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Producing Ultrasonic Waves Using Optical or Thermal Pulses

IP.com Disclosure Number: IPCOM000088173D
Original Publication Date: 1977-Apr-01
Included in the Prior Art Database: 2005-Mar-04
Document File: 1 page(s) / 12K

Publishing Venue

IBM

Related People

Melcher, R: AUTHOR [+2]

Abstract

Methods have been described for generating phonons (acoustic) resulting from the expansion and contraction of thin regions of material absorbing high density light (or other energies) pulses [1,2]. For optical absorption by an absorbing uniform solid half space (or rod) [1], or by a thin film deposited on such a rod [2,3], phonons are produced with frequencies proportional to the Fourier transform of the input optical waveform.

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Producing Ultrasonic Waves Using Optical or Thermal Pulses

Methods have been described for generating phonons (acoustic) resulting from the expansion and contraction of thin regions of material absorbing high density light (or other energies) pulses [1,2]. For optical absorption by an absorbing uniform solid half space (or rod) [1], or by a thin film deposited on such a rod [2,3], phonons are produced with frequencies proportional to the Fourier transform of the input optical waveform.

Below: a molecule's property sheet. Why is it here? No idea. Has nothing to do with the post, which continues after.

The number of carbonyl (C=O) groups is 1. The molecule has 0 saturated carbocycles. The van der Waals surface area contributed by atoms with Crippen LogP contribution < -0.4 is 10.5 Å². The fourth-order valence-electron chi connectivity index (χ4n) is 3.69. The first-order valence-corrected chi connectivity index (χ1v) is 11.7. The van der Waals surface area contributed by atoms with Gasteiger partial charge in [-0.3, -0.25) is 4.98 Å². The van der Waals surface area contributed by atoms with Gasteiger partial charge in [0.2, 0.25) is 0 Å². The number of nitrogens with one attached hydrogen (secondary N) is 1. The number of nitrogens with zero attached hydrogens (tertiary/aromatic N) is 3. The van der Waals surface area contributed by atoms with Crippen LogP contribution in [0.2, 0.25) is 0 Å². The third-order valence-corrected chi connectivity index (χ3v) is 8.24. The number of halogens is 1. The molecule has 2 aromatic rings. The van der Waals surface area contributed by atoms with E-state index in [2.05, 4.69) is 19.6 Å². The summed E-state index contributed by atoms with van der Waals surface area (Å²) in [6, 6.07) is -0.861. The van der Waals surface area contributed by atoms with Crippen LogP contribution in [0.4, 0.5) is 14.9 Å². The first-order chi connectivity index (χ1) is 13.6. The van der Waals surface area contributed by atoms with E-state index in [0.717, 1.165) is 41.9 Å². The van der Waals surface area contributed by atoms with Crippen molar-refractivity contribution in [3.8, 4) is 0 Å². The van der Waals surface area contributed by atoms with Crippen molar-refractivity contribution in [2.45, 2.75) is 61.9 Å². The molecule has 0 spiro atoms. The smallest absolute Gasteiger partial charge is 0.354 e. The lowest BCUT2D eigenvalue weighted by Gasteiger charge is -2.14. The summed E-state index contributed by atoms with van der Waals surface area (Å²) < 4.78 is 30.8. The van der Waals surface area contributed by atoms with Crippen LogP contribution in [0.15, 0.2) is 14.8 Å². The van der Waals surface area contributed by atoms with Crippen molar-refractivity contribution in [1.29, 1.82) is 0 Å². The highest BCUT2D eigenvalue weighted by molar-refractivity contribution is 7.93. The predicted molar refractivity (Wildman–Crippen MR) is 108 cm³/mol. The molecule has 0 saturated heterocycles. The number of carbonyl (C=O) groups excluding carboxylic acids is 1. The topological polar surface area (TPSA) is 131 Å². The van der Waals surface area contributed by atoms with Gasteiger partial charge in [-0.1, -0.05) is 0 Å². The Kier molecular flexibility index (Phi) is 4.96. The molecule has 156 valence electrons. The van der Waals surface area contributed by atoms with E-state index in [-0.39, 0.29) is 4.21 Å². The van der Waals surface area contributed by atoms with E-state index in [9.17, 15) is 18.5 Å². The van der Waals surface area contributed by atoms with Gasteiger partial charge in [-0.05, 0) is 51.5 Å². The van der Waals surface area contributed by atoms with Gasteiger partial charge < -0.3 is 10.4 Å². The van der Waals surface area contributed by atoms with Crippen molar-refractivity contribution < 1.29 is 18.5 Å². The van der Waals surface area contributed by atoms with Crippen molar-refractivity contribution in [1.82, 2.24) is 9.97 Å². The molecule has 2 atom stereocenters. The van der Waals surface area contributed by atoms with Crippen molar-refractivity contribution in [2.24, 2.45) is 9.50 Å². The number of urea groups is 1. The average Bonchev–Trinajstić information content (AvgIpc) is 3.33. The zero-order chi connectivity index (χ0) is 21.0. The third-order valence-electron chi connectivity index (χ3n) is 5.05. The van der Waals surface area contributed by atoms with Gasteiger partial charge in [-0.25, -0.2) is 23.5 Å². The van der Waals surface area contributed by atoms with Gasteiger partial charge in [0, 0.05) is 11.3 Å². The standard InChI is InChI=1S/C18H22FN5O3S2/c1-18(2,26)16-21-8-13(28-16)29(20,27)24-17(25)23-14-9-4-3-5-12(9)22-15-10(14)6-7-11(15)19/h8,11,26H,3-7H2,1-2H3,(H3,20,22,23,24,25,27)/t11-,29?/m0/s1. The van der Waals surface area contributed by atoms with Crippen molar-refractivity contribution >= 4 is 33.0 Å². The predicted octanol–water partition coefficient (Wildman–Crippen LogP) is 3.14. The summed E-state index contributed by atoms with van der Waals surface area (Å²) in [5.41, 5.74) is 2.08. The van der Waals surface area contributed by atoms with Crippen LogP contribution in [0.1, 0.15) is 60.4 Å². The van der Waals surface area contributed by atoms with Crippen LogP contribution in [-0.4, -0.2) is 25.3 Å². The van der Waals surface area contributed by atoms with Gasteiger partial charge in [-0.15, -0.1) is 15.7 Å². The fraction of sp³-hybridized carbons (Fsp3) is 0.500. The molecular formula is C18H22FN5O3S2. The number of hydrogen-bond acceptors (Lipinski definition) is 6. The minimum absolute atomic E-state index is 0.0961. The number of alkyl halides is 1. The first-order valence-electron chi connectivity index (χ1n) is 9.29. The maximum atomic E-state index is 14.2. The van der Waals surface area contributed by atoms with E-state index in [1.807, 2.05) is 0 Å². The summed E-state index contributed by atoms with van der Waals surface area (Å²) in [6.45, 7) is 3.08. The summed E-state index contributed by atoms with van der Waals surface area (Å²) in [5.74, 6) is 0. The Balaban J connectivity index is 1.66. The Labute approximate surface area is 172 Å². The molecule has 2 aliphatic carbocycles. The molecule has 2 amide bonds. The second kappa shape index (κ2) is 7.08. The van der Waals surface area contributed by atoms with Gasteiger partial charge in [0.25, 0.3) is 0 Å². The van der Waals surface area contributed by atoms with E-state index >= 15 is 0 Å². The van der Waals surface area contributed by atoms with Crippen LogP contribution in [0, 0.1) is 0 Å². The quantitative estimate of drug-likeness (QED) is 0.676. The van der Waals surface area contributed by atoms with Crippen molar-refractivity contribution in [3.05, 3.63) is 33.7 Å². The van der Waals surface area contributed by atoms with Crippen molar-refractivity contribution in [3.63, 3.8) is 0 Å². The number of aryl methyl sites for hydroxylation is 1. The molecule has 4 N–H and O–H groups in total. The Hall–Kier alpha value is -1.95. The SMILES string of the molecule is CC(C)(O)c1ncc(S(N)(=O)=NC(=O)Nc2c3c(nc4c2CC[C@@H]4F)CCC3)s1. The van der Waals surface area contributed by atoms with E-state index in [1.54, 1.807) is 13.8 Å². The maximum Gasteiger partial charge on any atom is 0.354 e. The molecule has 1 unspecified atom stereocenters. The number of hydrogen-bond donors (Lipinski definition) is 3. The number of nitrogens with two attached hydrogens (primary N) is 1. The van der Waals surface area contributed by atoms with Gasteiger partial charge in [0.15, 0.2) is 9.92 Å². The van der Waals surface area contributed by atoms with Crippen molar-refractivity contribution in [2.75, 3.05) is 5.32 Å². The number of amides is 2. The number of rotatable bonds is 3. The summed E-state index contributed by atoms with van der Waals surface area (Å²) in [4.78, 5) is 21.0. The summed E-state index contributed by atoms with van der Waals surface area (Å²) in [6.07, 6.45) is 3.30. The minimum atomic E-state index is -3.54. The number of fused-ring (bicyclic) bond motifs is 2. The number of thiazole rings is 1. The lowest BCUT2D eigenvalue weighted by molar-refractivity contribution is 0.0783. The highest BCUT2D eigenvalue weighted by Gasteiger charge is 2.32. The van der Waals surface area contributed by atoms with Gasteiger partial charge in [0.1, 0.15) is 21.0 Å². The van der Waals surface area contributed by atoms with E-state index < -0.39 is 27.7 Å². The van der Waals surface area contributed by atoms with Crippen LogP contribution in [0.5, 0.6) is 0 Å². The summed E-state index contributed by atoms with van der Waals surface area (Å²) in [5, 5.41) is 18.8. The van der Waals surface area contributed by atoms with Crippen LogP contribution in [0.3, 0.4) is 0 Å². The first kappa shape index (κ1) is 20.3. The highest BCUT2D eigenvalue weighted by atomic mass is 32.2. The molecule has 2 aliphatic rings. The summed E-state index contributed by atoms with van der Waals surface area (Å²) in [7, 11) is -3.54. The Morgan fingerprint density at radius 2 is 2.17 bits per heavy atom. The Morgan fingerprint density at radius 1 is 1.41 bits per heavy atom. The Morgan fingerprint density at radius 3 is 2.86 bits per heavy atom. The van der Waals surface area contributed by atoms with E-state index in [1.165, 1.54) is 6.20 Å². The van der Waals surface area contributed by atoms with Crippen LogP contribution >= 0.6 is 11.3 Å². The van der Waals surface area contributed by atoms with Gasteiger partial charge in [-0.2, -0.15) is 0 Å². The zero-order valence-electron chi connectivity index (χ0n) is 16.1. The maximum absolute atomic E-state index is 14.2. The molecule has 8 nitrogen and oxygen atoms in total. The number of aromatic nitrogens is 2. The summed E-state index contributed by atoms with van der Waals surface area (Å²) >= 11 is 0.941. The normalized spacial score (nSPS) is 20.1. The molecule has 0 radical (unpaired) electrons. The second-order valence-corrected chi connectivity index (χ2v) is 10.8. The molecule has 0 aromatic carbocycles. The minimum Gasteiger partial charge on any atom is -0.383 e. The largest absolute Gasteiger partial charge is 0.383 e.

Phonons can be generated utilizing light or other energy pulses 11 absorbed by a medium 10 (Fig. 1) containing an oriented piezoelectric material in the form of a thin bulk slab or film such as degenerate GaAs. Medium 10 must have a fast dielectric relaxation time.) The mechanism giving rise to phonons which can be distinguished from that of [1-3] consists of the following: (1) The light (energy) pulse 11 incident on the front surface is absorbed and produces 2 transient temperature gradient normal to the plane of the piezoelectric medium. (2) The temperature gradient produces a transient thermoelectric voltage and hence an E field in the direction of the temperature gradient. (3) The piezoelectric tensor provides coupling between the transient E field and a stress in the medium. The stress launches acoustic waves whose frequencies are determined by the Fourier transform of the temporal input pulse. The mode (transverse or longitudinal) of propagation depends on the orientation of...